runOnUiThread( new Runnable() {
                @Override
                public void run() {
                    mEditText.setText( "" );
                }
            });
        }
    }).start();
}


Finally in onDestroy, we need to disconnect from GoogleApiClient.

@Override
protected void onDestroy() {
    super.onDestroy();
    mApiClient.disconnect();
}


Now that the mobile MainActivity is ready, it's time to move into the wear module. First we'll want to create a class that extends from WearableListenerService, which is a service that implements the three Wear communication APIs. For our purposes we only need to override the onMessageReceived method. In this method we check the path that was sent over the MessageApi to determine the type of message, and then, if appropriate, fire off an intent to our wear MainActivity to bring our application to the forefront.

private static final String START_ACTIVITY = "/start_activity";

@Override
public void onMessageReceived(MessageEvent messageEvent) {
    if( messageEvent.getPath().equalsIgnoreCase( START_ACTIVITY ) ) {
        Intent intent = new Intent( this, MainActivity.class );
        intent.addFlags( Intent.FLAG_ACTIVITY_NEW_TASK );
        startActivity( intent );
    } else {
        super.onMessageReceived(messageEvent);
    }
}

Once we're done implementing our service, we need to add it into the wear AndroidManifest.xml file.

<service android:name=".WearMessageListenerService">
    <intent-filter>
        <action android:name="com.google.android.gms.wearable.BIND_LISTENER" />
    </intent-filter>
</service>

As mentioned earlier, there are two ways to receive a message on Android Wear. The next way is implementing MessageApi.MessageListener in our Wear MainActivity. To start, we need to connect GoogleApiClient in the same way as our mobile application. In the onConnected callback, we add our wearable listener to the api client

@Override
public void onConnected(Bundle bundle) {
    Wearable.MessageApi.addListener( mApiClient, this );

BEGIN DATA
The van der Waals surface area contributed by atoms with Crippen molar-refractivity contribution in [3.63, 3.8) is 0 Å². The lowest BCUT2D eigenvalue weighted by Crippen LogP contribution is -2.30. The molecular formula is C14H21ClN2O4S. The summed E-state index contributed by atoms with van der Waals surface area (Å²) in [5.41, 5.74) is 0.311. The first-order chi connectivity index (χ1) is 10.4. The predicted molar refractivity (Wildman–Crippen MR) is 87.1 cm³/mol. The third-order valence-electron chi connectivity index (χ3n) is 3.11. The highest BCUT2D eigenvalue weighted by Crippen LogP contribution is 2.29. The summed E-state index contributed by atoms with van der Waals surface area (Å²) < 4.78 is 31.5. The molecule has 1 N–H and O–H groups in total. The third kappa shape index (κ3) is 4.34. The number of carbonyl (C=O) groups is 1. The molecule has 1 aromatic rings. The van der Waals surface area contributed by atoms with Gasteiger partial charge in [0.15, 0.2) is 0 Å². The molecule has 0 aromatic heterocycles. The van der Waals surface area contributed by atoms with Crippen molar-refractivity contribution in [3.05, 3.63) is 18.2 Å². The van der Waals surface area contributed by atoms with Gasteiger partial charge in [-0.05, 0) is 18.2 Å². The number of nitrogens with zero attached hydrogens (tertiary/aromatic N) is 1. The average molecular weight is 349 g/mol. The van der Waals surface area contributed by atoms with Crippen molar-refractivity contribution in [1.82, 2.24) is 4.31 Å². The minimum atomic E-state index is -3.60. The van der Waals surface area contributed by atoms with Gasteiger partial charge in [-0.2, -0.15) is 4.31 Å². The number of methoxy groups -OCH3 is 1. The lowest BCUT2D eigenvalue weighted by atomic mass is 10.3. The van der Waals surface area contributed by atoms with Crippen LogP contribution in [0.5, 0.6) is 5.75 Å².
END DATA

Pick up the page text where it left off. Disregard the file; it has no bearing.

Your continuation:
}


Next, we simply override the onMessageReceived method from the MessageListener interface, check the path value to determine if we want to take action, and then add the payload text to our adapter to display the text in our wear ListView

@Override
public void onMessageReceived( final MessageEvent messageEvent ) {
    runOnUiThread( new Runnable() {
        @Override
        public void run() {
            if( messageEvent.getPath().equalsIgnoreCase( WEAR_MESSAGE_PATH ) ) {
                mAdapter.add(new String(messageEvent.getData()));
                mAdapter.notifyDataSetChanged();
            }
        }
    });
}

This will display the text from our mobile app on the wearable, as seen below (the screen shot was taken from a Moto 360, hence the cut off portion at the bottom).

And with that we now have a working communication channel from a smartphone to a paired Android Wear device. I hope this tutorial helps you build your own applications. Good luck!

Wednesday, September 10, 2014

Getting Started with the Gamepad Controller for Android TV

I originally wrote this tutorial for the good folks over at Binpress.
With the release of Android TV, game developers will have a new platform to contend with. Luckily, there's only one major change that needs to be considered when building your game for Android TV: implementing the new controller.
In this post, I'll go over using the new controller in the context of a simple (i.e. it works, but isn't polished or something you'd spend hours playing) Asteroids-esque OpenGL game. All source code for this example can be found on GitHub.

The first thing to take note of when building a game for Android TV is that the application tag in AndroidManifest.xml has an attribute called 'isGame', which is set to true. This is what places your application into the Games section of the menu selection screen.
  1. <application
  2.     android:allowBackup="true"
  3.     android:icon="@drawable/ic_launcher"
  4.     android:label="@string/app_name"
  5.     android:isGame="true"
  6.     android:theme="@style/AppTheme" >

Next we need to handle input as it happens. We do this by overriding two methods in our main Activity class - dispatchGenericMotionEvent and dispatchKeyEvent. In this example I simply let our controller (MVC controller, not physical controller :)) know that an event has happened, and it handles interpreting what it is and doing something with it.
  1. MainActivity.java:
  2. @Override